By Mark Goldring
"We would like to go home," a Rohingya woman called Rashida told me when I visited the crowded refugee camps in Bangladesh last month. "But not until it's safe."
It's just over a year since hundreds of thousands of Rohingya people fleeing violence in Myanmar began to seek refuge over the border. Well over half a million people are now living in what has become the world's biggest refugee camp. They sleep on floors of bare earth, in makeshift shelters constructed from tarpaulin and bamboo. A refugee population exceeding that of Manchester is living in a confined space with minimal facilities on land that was elephant-inhabited forest just a year ago.
Today, the UN Security Council will discuss the situation in Myanmar that led to this emergency at a specially-convened meeting. The Rohingya's future depends on diplomacy, so it is positive to see the foreign secretary using the UK's presidency this month to bring renewed focus to the situation at the global level. The international community also needs to explore ways for other countries to help Bangladesh and share responsibility for hosting so many refugees.
While the scale of this crisis is unprecedented, it's a sadly familiar cycle. I was country director for Oxfam Bangladesh in 1992, when we joined forces with the government there to support a quarter of a million Rohingya people seeking safe haven from persecution in Myanmar. Eventually, many of the refugees went home. Returning to Cox's Bazar last month to see Oxfam's work providing water, sanitation and other humanitarian aid, I was reminded of both what has changed – the faces, the technology – and how much remains the same.
Periodic displacements of Rohingya communities have occurred since the 1970s. It's clear that until we address the underlying issues that time and again cause people to flee, there will be no end. The 600,000 Rohingya people still in Myanmar continue to face discriminatory policies. They are denied citizenship. Restrictions prevent them from travelling around freely, blocking access to schools or doctors.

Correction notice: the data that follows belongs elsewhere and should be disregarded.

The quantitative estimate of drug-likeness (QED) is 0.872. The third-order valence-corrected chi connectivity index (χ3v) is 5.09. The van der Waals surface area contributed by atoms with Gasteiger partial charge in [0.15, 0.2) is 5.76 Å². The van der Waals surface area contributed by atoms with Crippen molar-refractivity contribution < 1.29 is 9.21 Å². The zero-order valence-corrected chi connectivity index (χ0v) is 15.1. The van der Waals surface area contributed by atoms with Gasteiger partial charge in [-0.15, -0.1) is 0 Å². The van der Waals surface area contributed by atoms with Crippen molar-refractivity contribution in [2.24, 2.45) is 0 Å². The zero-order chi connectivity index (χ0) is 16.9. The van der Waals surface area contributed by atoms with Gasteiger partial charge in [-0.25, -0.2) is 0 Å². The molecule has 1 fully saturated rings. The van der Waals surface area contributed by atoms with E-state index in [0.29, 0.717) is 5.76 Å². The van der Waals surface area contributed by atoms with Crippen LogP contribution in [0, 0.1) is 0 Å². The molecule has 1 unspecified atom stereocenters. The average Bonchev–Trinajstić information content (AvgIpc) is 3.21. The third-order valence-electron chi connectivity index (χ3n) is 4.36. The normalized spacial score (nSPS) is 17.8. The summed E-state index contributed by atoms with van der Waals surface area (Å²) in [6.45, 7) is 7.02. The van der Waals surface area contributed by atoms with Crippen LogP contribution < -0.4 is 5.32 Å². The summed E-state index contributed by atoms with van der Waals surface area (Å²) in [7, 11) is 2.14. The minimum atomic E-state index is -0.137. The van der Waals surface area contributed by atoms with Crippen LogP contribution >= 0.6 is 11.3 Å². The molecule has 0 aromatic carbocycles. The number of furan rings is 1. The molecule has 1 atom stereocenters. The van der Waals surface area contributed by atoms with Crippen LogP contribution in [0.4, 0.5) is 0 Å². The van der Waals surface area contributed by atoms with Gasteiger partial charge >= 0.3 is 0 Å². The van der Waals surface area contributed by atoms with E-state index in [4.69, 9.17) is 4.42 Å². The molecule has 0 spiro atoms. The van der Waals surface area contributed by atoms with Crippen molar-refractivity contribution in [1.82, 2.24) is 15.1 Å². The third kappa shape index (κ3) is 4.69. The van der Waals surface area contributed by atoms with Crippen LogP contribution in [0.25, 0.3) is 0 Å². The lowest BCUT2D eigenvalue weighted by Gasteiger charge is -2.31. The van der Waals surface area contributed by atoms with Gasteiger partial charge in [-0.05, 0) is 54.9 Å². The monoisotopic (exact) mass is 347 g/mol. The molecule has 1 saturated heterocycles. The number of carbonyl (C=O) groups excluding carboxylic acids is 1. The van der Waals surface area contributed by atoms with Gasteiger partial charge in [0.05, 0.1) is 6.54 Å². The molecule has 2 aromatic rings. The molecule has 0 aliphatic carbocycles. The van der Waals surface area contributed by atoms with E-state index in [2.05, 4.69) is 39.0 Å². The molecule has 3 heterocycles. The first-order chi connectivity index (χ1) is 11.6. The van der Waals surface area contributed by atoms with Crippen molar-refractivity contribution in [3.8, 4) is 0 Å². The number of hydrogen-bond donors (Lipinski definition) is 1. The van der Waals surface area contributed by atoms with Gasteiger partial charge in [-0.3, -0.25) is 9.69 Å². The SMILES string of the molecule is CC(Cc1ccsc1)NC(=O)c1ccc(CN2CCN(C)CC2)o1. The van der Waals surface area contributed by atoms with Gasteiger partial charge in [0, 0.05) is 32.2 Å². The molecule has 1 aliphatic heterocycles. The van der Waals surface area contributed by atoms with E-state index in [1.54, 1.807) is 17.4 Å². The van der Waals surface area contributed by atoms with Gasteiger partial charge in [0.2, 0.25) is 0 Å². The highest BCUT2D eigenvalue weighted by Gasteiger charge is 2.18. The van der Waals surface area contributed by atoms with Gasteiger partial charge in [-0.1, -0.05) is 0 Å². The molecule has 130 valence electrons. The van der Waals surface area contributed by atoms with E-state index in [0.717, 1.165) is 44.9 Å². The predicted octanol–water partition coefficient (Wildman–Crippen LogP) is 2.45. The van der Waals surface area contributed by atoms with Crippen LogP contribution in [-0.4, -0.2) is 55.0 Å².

Around 128,000 Rohingya have been confined in camps in Myanmar's Rakhine State for six years. Humanitarian workers face an ongoing challenge to be permitted to operate in Rakhine and help those in need.
The UN and the governments of Bangladesh and Myanmar are clear that refugees will not return unless it is "voluntary, safe, and dignified". For that to happen, we need action in three areas.
First, the discriminatory policies that are the root cause of this crisis should be ended. Last August, the Advisory Commission on Rakhine State, led by the late Kofi Annan, set out a blueprint for how to do this, including reforming laws that deny the Rohingya full citizenship, ending restrictions on freedom of movement and tackling chronic under-development, poverty and landlessness.
The government of Myanmar committed to implementing the report's recommendations but progress has been slow. There's movement in some areas, such as building new roads, schools and hospitals, but more needs to be done on discrimination and segregation.
Second, traumatised refugees who have reported their experiences of systematic rape, torture and seeing family members killed need to feel confident this terror will not be repeated. No one has yet been held accountable for a military campaign against the Rohingya which the UN and UK government have described as ethnic cleansing.
Finally, restrictions preventing aid agencies helping all those in need in Rakhine State should be lifted. International agencies and independent observers could help to assess if conditions are safe for people to return home.
Meanwhile, refugees in Cox's Bazar still need support to survive. Last month in the camps I saw paths flooded after 18 inches of heavy rain fell in just one day. I was impressed how well the infrastructure held up, and how work continued regardless. But having survived the worst of the monsoon, the upcoming cyclone season creates new risks.
The Rohingya face a precarious present and an uncertain tomorrow. So long over-looked, they should now be fully included in international decision-making about their future.
Mark Goldring is chief executive of Oxfam GB.
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